Thomas O. Melia, deputy director of Freedom House, a research group that monitors political liberty, said efforts like those of Trust Africa represent the next frontier in deepening democracy in Africa and elsewhere. “What has been missing, even in places establishing electoral democracy, is independent voices — think tanks, nongovernmental organizations, university centers — able to monitor government performance,” he said. “It is the next step.” [Akwasi Aidoo, Trust Africa’s executive director], said credible local groups capable of attracting international attention are needed to check repression, corruption and other ills. Groups in one country also should be connected to like-minded outfits in other countries.

These are exactly the kinds of groups we would expect to sign-up to a Development-in-a-Box approach. They involved likeminded people, willing to get involved, who understand that certain standards are necessary for countries to progress. As Mr. Aidoo puts it, the new foundation would establish the connections among actors who can carry the work forward on their own feet.” Such connections make up a community of practice.

 

One last article I would like to mention is Nicolas Kristof’s column in today’s New York Times. Entitled “In Praise of the Maligned Sweatshop,” Kristof starts off the column by writing, “Africa desperately needs Western help in the form of schools, clinics and sweatshops.” Kristof’s point (obviously) is not that he favors people working in poor conditions for meager pay just so that he can wear a cheap suit. He understands that the path out of poverty begins with a job — any regular paying job. He writes:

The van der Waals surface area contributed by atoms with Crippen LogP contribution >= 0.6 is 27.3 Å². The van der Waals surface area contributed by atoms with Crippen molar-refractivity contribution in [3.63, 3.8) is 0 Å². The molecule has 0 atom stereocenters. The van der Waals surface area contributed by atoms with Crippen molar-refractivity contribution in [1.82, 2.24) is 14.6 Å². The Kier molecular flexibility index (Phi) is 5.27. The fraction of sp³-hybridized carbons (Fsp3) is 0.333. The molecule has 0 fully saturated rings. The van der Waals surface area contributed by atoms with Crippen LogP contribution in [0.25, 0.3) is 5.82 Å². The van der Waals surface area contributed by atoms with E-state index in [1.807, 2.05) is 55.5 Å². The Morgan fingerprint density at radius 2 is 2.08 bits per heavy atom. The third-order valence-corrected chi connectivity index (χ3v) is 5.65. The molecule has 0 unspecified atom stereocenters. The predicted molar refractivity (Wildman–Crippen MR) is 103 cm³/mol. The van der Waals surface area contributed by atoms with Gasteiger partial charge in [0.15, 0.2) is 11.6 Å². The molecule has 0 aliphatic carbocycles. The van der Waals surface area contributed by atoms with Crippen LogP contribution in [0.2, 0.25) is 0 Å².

Well-meaning American university students regularly campaign against sweatshops. But instead, anyone who cares about fighting poverty should campaign in favor of sweatshops, demanding that companies set up factories in Africa. If Africa could establish a clothing export industry, that would fight poverty far more effectively than any foreign aid program.

If globalization was just about cheap labor, one would think that Africa would be a prime spot for exploiting. The truth is, according to Kristof, that Africa isn’t a prime spot.

The problem is that it’s still costly to manufacture in Africa. The headaches across much of the continent include red tape, corruption, political instability, unreliable electricity and ports, and an inexperienced labor force that leads to low productivity and quality. The anti-sweatshop movement isn’t a prime obstacle, but it’s one more reason not to manufacture in Africa.

I discuss Kristoff’s column to the end of this blog because it underscores what I have been trying to stress about the importance of a standards-base approach to development. All of the obstacles discussed by Kristoff (red tape, corruption, political instability, unreliable electricity and ports, and inexperienced labor) can be improved by the implementation of standards. Africa needs them and the sooner standards are embraced the faster the continent will progress — that’s what Development-in-a-Box is all about.